The idea for the latest challenge — to compose a fan letter from one well-known person from the field of fact or fiction to another — came from a letter written by Kirk Douglas to Gary Cooper, received just days before Cooper died of cancer, in which Douglas reflects on the impossibility of complying with a director’s request to ‘play this the way Gary Cooper would’: ‘It sounded easy to me — because I say to myself Coop is a simple man — natural. So I’ll just be natural. Then I learned the big — big lesson. It ain’t easy. My temptation is to ask how the hell have you done it?’
In an enjoyable entry, Frank McDonald’s Lady Macbeth fist-bumps Nicola Sturgeon: ‘My dearest Nicola there is no need/ For me to pour my spirits in thine ear;/ Already you excel me in your lust/ To seize the Scottish crown…’; Ben Hale imagines Emperor Palpatine high-fiving Jean Claude-Juncker: ‘I wanted to express my admiration from afar (very afar) of your skill at knitting together a number of different systems under one central body politic…’; and Sylvia Fairley’s Mrs Malaprop writes admiringly to Dr Roget: ‘I would like to repress my delight at your new fabrication, the stegosaurus…’
David Silverman (René Descartes to the Spice Girls), Rob Stuart (Peppa Pig to Big Brother) and Frank Upton (Ivy Compton-Burnett to Edgar Rice Burroughs) were also strong performers, but the five printed below emerged as the winners, and are rewarded with £30 each.
My dear Mr Milne (may I call you A.A.?)
Three cheers! You’re a champ in this game we
Let your joy in your work be as great as the good
You’ve accomplished in 100 acres of wood.
My oddly named critters (not found in real
Forever be proud that they’re kin to your Woozle
And Heffalump. You gave a stuffed bear a voice;
My Cat in the Hat and my Lorax rejoice.
Crustimoney proseedcake, that malaprop treat,
Is a brilliantly funny made-up thing to eat.
My green eggs and ham do OK on that score,
But I got there after you got there before.
You know childhood’s joy and you know its
You can wax sentimental without gooey piety,
So I’m writing today to express my profuse
Admiration. Your servant, T. Geisel (D. Seuss).
D.A. Prince (Leopold Bloom to Clarissa Dalloway)
If I may make so boldsome, you being a Flower of the London streets and me a follower of the flow of the Liffey, and us both be-lifers that the longest way round is the shortest way home: commendments. Though the snotgreen Irish sea divides us with that ineluctable modality of the visible yet we could converse on untrammelled tramlines of thought, swimming in roses. Proximate roses, with all the thorns of the universe to blooden the day’s diaphane. I delayed, oh Mistress Dalloway, downing these words, wondering if you’d high-kick the traces, us being of the same kidney, shamewounded and word-sotten. The world is too much moleculed and mangled, and would you be ever taking the stretched wire of aery trading of actualities? Would you let the winefizzling, ginsizzling, boozeguzzling nonentities be no more? Would you let me fan you? Would you yes?
Bill Greenwell (Thomas Gradgrind to Michael Gove)
Mr. Gove, sir: a man of ratiocination, a man who has latterly wielded the assassin’s knife, but one, sir, as I understand you, as proceeds from Facts alone. You have the bite, both molar and mandibular, that a true Fact requires. Do we allow, sir, the manifestations of the terpsichore in our schoolrooms? We do not! Why not? Because such representations of motion interfere with our ability to set one foot in front of another. You, sir, are a Fact. If examination is made, a grade must be awarded. What is an A? A letter. What does a letter denote? A word. Can a grade be literary? No, sir, as you have shown. It must be arithmetical, and the higher the better. I award you sir, a 9, in its muscular arithmetical glory. Let us have more of your natural capital, which is as capital, sir, as it is natural.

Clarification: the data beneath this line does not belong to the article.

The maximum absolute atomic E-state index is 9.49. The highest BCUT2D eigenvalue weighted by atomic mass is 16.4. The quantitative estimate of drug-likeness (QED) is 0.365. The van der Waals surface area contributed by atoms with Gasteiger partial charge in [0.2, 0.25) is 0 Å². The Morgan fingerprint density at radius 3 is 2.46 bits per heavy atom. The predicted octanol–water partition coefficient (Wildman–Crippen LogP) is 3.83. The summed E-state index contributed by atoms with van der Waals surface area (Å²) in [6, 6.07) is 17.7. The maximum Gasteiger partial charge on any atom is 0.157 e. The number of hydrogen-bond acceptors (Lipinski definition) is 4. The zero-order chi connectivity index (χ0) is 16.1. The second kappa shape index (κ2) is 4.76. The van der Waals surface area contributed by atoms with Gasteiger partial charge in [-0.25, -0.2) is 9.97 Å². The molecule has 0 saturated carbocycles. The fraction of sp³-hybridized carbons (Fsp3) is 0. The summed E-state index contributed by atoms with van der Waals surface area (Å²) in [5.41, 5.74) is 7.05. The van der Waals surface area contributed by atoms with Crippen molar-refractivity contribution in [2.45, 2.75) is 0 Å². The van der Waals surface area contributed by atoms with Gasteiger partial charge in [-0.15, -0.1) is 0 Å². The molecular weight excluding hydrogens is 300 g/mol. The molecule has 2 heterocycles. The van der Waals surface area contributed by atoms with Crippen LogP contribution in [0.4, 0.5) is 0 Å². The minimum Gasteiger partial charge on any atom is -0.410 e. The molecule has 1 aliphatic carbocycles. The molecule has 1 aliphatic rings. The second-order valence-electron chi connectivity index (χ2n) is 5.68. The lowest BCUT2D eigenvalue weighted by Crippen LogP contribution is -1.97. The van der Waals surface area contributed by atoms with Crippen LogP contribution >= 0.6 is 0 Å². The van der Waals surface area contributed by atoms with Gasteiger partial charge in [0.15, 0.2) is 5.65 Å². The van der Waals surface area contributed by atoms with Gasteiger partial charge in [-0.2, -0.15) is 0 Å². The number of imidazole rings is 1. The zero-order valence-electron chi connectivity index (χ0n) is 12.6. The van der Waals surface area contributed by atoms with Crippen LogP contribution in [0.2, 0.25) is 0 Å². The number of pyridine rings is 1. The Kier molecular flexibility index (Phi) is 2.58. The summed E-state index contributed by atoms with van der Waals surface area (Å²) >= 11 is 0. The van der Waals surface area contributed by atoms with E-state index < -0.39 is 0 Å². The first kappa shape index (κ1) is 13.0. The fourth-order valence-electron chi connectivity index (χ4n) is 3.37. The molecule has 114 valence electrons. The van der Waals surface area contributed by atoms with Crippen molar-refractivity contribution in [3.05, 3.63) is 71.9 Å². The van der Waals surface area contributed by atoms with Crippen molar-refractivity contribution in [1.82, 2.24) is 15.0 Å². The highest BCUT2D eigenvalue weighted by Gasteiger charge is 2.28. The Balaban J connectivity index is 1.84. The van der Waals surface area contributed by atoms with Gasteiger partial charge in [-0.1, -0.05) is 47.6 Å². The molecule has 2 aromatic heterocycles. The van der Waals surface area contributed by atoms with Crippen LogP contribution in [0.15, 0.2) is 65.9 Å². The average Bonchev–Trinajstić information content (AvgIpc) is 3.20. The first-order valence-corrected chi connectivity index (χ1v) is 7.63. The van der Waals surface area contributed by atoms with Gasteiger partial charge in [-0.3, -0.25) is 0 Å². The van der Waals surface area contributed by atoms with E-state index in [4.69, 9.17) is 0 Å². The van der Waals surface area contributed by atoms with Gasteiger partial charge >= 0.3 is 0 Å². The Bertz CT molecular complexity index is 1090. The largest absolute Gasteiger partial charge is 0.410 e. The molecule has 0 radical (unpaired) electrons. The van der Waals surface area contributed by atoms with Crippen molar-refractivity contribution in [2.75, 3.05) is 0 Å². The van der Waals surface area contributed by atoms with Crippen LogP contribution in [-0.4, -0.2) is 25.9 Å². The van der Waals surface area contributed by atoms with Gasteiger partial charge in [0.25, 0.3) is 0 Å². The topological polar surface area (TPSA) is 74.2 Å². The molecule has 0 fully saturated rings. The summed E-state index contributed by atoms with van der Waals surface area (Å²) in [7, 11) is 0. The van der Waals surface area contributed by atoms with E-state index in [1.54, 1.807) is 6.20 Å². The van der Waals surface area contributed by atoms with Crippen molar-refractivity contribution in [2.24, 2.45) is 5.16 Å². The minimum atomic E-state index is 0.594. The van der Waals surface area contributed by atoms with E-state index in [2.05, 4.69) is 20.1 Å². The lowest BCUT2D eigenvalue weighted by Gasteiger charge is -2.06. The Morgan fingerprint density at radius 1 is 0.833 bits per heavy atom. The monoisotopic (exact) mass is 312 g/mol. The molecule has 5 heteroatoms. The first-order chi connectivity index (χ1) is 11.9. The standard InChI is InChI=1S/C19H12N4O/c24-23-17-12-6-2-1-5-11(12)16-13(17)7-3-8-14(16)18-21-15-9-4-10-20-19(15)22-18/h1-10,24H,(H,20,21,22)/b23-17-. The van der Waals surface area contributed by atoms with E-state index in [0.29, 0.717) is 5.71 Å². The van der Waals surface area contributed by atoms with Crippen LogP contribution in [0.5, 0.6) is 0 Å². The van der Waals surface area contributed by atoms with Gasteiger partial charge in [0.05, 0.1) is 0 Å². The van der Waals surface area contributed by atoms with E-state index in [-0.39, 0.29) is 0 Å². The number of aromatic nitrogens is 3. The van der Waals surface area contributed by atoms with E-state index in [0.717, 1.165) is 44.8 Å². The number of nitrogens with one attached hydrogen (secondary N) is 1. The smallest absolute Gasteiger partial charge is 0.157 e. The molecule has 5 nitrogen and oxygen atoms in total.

Dear Artful Dodger,
It must be great not having a Ma or Da, dossing at Fagin’s and messing with them other lads and not going to school. Oliver Twist is a wet, though; they should have called the book after you, then people would have read it instead of it becoming a Classic. Pickpocket’s a skilled job, my Da says, like dribbling a football or that thing Ma does with mashed potato when they’re getting on. I’d so love to be like you. Ma says I’m already a street urchin towards it, but she says so in her laughy voice, like when I said I’d be George Best someday. I tried picking my little brother Sinbad’s pocket because he wouldn’t notice and couldn’t get me for it even if he did. Dirty hankies was all I found: people in Dickens must be better off than us Barrytown boys.
Basil Ransome-Davies (Henry James to Hank Janson)
Dear Mr Janson,
You will, I trust, accept my assurance that it is with all too present a sense of unwonted familiarity that I venture to address you via the mundane traffic of the post office, a procedure both ad hoc (for I write at the dictate of an urgent passion) and routinely formal, in paying homage to your spirited defiance (which I, alas, could never summon) of the restrictive canons of polite literature. Your writing has delivered a coup de foudre to my timid soul, your eloquent titles alone raising images which, undismissable from my memory, ‘get me going’. Skirts Bring Me Sorrow Kill Her With Passion? Nylon Avenger? Put on the rack, I could not choose a single favourite among a magisterial oeuvre that dramatises the eternal themes of love and death with fearlessly candid disdain for the social or legal consequences.
Your humble admirer
You are invited to submit a fragment of commentary on the Women’s World Cup delivered by a figure from the world of fact or fiction, dead or alive. Please email entries of up to 150 words to firstname.lastname@example.org by midday on 26 June.